Category Review: Pet Products -- Opportunity Barks

September 5, 2008
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In 2007, U.S. pet owners spent $41.2 billion on their pets, the American Pet Products Association says, and will spend an estimated $43.4 billion on them in 2008.




It’s no secret that the United States has become a pet-pampering nation - indulging its faithful companions in everything from gourmet treats to designer duds.

According to the American Pet Products Association’s “2007-2008 National Pet Owners Survey,” 63 percent of U.S. households own a pet, with cats and dogs being the most popular choices. In 2007, U.S. pet owners spent $41.2 billion on their pets, the association says, and will spend an estimated $43.4 billion on them in 2008.

But data from Chicago-based Information Resources Inc. (IRI) actually indicate a slowdown in some traditional pet product categories over the past year. The total cat food category, for example, saw a unit sales decline of 8.3 percent during the 52 weeks ending May 18, 2008 (excluding Wal-Mart, club stores and c-stores). And unit sales in the total dog food category fell 8.1 percent during the same timeframe.

What’s going on - have pet owners suddenly become stingy when it comes to their furry friends?

We highly doubt it. It’s much more likely the data reflect the aftermath of the massive 2007 wet pet food recall tied to contaminated wheat gluten, which involved more than 150 national and private label brands. The problem food sickened numerous cats and dogs, and even was associated with some animal deaths.

In a move to protect their treasured companions, many pet owners began mixing up homemade pet food concoctions in their own kitchens. In fact, the Associated Press reported a significant jump in the sales of pet food recipe books in the two weeks following the nationwide recall.

Although some pet owners have since made the move back to food and treats on retail shelves, others might never return. As manufacturers and retailers learned during an earlier foodborne illness outbreak tied to E. coli-contaminated spinach, it takes time - a lot of time - to win back consumer trust.

Despite the recent recall, manufacturers remain optimistic about the pet care category as a whole, and about private label as a growing category subset. Even the current economic downturn bodes well for the pet products sector.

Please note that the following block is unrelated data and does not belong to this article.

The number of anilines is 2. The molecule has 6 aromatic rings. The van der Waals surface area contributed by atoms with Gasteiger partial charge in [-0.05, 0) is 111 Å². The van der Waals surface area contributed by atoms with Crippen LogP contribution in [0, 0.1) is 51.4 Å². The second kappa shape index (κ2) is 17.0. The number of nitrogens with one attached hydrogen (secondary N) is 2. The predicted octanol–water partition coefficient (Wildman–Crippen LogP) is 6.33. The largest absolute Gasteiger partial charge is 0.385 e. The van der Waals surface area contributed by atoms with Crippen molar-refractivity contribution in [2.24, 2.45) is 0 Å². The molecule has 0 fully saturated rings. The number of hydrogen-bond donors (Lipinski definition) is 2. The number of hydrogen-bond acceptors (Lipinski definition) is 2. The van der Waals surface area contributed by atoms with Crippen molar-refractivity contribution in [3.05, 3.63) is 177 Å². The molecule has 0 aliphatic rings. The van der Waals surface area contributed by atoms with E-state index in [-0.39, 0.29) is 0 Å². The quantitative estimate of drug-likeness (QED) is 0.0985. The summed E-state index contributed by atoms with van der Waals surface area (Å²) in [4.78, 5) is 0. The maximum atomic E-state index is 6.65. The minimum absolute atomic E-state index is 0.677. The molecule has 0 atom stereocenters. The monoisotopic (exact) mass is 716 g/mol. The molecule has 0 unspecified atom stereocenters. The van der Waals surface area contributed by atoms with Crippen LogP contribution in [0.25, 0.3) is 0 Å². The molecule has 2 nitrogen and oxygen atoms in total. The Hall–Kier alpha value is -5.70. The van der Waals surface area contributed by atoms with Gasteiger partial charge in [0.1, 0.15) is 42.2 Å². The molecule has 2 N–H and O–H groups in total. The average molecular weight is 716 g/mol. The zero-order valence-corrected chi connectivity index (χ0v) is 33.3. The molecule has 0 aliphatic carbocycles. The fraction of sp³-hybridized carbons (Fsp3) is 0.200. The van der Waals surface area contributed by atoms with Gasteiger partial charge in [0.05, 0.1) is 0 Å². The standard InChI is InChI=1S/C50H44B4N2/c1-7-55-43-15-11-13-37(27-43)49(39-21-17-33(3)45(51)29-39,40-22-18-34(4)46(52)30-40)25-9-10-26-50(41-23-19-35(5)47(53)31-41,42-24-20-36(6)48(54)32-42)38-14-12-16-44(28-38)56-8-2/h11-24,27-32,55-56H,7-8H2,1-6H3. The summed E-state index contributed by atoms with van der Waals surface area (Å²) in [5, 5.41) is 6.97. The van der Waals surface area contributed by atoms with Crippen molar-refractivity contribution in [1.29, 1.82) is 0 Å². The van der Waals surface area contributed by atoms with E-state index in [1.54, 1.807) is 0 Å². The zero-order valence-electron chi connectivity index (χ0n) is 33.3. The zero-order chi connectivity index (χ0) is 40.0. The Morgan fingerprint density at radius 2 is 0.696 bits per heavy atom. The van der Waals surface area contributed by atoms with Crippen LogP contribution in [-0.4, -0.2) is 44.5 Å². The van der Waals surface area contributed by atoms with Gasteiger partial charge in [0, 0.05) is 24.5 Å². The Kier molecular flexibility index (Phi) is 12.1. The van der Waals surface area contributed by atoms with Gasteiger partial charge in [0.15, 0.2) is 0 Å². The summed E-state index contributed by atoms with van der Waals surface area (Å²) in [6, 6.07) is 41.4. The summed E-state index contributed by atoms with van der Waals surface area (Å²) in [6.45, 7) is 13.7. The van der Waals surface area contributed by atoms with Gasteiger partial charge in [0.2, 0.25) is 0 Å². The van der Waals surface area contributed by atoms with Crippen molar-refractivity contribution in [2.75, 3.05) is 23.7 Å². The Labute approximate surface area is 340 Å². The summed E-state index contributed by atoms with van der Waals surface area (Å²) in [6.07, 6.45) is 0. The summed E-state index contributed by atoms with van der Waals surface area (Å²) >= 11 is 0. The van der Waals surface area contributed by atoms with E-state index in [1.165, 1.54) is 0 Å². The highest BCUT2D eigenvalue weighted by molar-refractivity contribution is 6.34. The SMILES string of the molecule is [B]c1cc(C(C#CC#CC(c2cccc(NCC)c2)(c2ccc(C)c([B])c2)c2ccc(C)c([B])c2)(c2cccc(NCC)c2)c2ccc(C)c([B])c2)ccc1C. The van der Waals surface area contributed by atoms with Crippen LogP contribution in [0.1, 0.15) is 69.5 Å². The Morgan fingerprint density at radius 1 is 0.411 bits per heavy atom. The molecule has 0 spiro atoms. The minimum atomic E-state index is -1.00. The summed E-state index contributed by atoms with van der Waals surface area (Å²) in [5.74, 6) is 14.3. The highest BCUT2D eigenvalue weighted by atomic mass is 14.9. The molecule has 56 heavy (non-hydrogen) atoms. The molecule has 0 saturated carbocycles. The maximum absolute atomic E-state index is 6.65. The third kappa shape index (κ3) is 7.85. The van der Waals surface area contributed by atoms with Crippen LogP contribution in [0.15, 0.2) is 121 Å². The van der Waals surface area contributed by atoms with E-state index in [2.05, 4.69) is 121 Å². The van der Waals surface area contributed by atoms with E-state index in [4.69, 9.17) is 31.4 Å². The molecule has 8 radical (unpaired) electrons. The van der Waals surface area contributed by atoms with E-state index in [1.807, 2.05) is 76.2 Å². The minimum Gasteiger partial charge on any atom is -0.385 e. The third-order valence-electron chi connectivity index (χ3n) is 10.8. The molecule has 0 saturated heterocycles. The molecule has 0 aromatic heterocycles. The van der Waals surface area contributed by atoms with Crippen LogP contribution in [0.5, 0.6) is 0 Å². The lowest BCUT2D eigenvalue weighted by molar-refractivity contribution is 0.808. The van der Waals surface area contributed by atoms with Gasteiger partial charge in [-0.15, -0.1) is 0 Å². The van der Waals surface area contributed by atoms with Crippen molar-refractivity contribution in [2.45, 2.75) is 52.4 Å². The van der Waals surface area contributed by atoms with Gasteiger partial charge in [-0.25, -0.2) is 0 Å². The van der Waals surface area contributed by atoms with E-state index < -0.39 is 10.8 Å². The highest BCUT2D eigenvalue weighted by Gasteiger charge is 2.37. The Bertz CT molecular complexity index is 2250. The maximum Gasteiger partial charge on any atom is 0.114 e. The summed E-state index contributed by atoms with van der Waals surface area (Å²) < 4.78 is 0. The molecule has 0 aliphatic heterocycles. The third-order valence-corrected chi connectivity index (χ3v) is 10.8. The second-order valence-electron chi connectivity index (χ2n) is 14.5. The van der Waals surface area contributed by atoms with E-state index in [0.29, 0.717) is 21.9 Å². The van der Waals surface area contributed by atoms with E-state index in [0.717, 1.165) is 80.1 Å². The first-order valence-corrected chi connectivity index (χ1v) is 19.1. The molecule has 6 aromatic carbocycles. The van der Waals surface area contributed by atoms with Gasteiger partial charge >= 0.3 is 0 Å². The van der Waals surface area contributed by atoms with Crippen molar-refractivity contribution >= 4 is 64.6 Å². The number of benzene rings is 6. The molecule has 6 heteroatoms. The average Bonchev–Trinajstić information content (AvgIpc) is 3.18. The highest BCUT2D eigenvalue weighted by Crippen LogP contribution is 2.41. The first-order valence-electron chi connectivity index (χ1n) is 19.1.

“Consumers are spending more time at home and more time with their families,” explains Debbie Bohlken, president of Maumelle, Ark.-based Claudia’s Canine Cuisine. “Coming into family play is the humanization of their pet. … More times than not, owners are making room inside their homes, and inside their hearts. These family ties and emotional bonds are spontaneous and are helping to fuel the growth that we are seeing.”

David Brinker-Wessel, national sales manager for Synergy Labs, Ft. Lauderdale, Fla., agrees that the “pet humanization” trend is creating an emotional/psychological connection with consumers, creating “exorbitant growth” in the pet care industry.

“Oral care, premium foods and a host of other functional products have exploded on the market over recent years,” he says. “As baby boomers continue to age and their children grow up and leave home, the traditional family pet becomes the new child. As this occurs more and more over the next five years, the industry will continue to grow and trend toward its human counterpart.”



Pampering Goes Premium

That means pet owners no longer will settle for substandard ingredients in the food and treats they feed their furry “children,” Bohlken says, nor for substandard materials in pet toys, collars and other accessories.

“For their treats, they want to know about the nutritional value, the taste and what they are allowing their pets to ingest,” she says. “They want quality.”

And today’s private label pet care offerings are up to the quality challenge, Brinker-Wessel notes.

“Private label customers are spending lots of time and money to define themselves in the marketplace, using custom bottle molds, top-of-the-line cosmetic-grade ingredients and unique eye-catching graphics,” he says. “No longer is the private label brand the ‘step-child’ to the national consumer good.”

Bohlken agrees, adding that many retailers strike out here because they think the customer wants only the cheapest food and treats, as well as the “no-frill” toys.